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North Yemen became independent of the Ottoman Empire in 1918. The British, who had set up a protectorate area around the southern port of Aden in the 19th century, withdrew in 1967 from what became South Yemen. Three years later, the southern government adopted a Marxist orientation. The massive exodus of hundreds of thousands of Yemenis from the south to the north contributed to two decades of hostility between the states. The two countries were formally unified as the Republic of Yemen in 1990. A southern secessionist movement in 1994 was quickly subdued. In 2000, Saudi Arabia and Yemen agreed to a delimitation of their border. Fighting in the northwest between the government and Huthi rebels, a group seeking a return to traditional Zaydi Islam, began in 2004 and has since resulted in six rounds of fighting - the last ended in early 2010 with a ceasefire that continues to hold. The southern secessionist movement was revitalized in 2008 when a popular socioeconomic protest movement initiated the prior year took on political goals including secession. Public rallies in Sana'a against President SALIH - inspired by similar demonstrations in Tunisia and Egypt - slowly built momentum starting in late January 2011 fueled by complaints over high unemployment, poor economic conditions, and corruption. By the following month, some protests had resulted in violence, and the demonstrations had spread to other major cities. By March the opposition had hardened its demands and was unifying behind calls for SALIH's immediate ouster. The Gulf Cooperation Council (GCC) in late April 2011, in an attempt to mediate the crisis in Yemen, proposed an agreement in which the president would step down in exchange for immunity from prosecution. SALIH's refusal to sign an agreement led to heavy street fighting and his injury in an explosion in June 2011. The UN Security Council passed Resolution 2014 in October 2011 calling on both sides to end the violence and complete a power transfer deal. In late November 2011, President SALIH signed the GCC-brokered agreement to step down and to transfer some of his powers to Vice President Abd al-Rabuh Mansur HADI. Following elections in February 2012, won by HADI, SALIH formally transferred his powers.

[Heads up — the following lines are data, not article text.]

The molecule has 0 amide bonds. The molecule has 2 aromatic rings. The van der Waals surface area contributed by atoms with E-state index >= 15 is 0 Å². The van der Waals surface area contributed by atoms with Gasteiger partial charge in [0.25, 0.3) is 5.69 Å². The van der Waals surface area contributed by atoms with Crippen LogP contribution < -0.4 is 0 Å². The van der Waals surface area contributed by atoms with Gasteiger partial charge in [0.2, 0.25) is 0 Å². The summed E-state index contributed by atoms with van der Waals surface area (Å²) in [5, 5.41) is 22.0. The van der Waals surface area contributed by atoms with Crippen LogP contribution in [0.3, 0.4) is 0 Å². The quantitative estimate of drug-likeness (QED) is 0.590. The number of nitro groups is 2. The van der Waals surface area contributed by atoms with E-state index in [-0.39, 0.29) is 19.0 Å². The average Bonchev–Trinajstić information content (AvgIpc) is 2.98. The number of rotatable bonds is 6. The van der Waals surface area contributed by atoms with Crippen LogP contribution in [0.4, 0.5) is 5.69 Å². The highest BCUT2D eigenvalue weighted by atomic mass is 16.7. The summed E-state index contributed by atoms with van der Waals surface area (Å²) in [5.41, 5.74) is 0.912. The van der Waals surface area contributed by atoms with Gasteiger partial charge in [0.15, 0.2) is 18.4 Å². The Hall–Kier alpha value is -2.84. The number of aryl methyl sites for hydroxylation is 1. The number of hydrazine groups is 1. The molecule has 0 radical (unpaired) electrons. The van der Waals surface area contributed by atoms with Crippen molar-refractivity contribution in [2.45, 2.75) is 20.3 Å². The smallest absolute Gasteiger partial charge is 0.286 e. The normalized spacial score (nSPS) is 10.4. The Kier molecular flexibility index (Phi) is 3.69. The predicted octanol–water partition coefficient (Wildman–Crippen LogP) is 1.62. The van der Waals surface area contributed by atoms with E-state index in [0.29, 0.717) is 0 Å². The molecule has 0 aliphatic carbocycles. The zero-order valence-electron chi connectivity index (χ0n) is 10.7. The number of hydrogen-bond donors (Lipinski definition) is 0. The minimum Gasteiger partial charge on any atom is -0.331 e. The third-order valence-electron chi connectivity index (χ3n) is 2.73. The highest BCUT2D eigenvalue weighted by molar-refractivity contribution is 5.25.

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Geography

Location
Middle East, bordering the Arabian Sea, Gulf of Aden, and Red Sea, between Oman and Saudi Arabia

Geographic coordinates
15 00 N, 48 00 E

Map references
Middle East

Area World Ranking: 50
Total 527,968 sq km
Land 527,968 sq km
Water 0 sq km
Note
Includes Perim, Socotra, the former Yemen Arab Republic (YAR or North Yemen), and the former People's Democratic Republic of Yemen (PDRY or South Yemen)

Area - comparative
Slightly larger than twice the size of Wyoming

Land boundaries
Total 1,746 km
Border countries
Oman 288 km, Saudi Arabia 1,458 km

Coastline
1,906 km

Maritime claims
Territorial sea 12 nm
Contiguous zone 24 nm
Exclusive economic zone 200 nm
Continental shelf
200 nm or to the edge of the continental margin

Climate
Mostly desert; hot and humid along west coast; temperate in western mountains affected by seasonal monsoon; extraordinarily hot, dry, harsh desert in east

Terrain
Narrow coastal plain backed by flat-topped hills and rugged mountains; dissected upland desert plains in center slope into the desert interior of the Arabian Peninsula

Elevation extremes
Lowest point Arabian Sea 0 m
Highest point Jabal an Nabi Shu'ayb 3,760 m

Natural resources
Petroleum, fish, rock salt, marble; small deposits of coal, gold, lead, nickel, and copper; fertile soil in west

Land use
Arable land 2.91%
Permanent crops 0.25%
Other 96.84% (2005)

Irrigated land
6,800 sq km (2003)

Total renewable water resources
4.1 cu km (1997)

Freshwater withdrawal (domestic/industrial/agricultural)
Total 6.63 cu km/yr (4%/1%/95%)
Per capita 316 cu m/yr (2000)

Natural hazards
Sandstorms and dust storms in summer
Volcanism
Limited volcanic activity; Jebel at Tair (Jabal al-Tair, Jebel Teir, Jabal al-Tayr, Jazirat at-Tair) (elev. 244 m), which forms an island in the Red Sea, erupted in 2007 after awakening from dormancy; other historically active volcanoes include Harra of Arhab, Harras of Dhamar, Harra es-Sawad, and Jebel Zubair, although many of these have not erupted in over a century

Environment - current issues
Limited natural freshwater resources; inadequate supplies of potable water; overgrazing; soil erosion; desertification

Environment - international agreements
Party to
Biodiversity, Climate Change, Climate Change-Kyoto Protocol, Desertification, Endangered Species, Environmental Modification, Hazardous Wastes, Law of the Sea, Ozone Layer Protection
Signed, but not ratified
None of the selected agreements

Geography - note
Strategic location on Bab el Mandeb, the strait linking the Red Sea and the Gulf of Aden, one of world's most active shipping lanes


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  Yemen (Sanaa):


  GPS points from Yemen (Sanaa)

Sibalah Muhafazat Sa`dah

Sa'da Muhafazat Shabwah

Khirbat Al Hazm Muhafazat Ma'rib

Najd Qu`af Muhafazat Sa`dah

Am Raya Muhafazat Abyan

Sa`adat Muhafazat Ad Dali`

Wadi Mudhab Muhafazat Al Jawf

`amri Muhafazat Lahij




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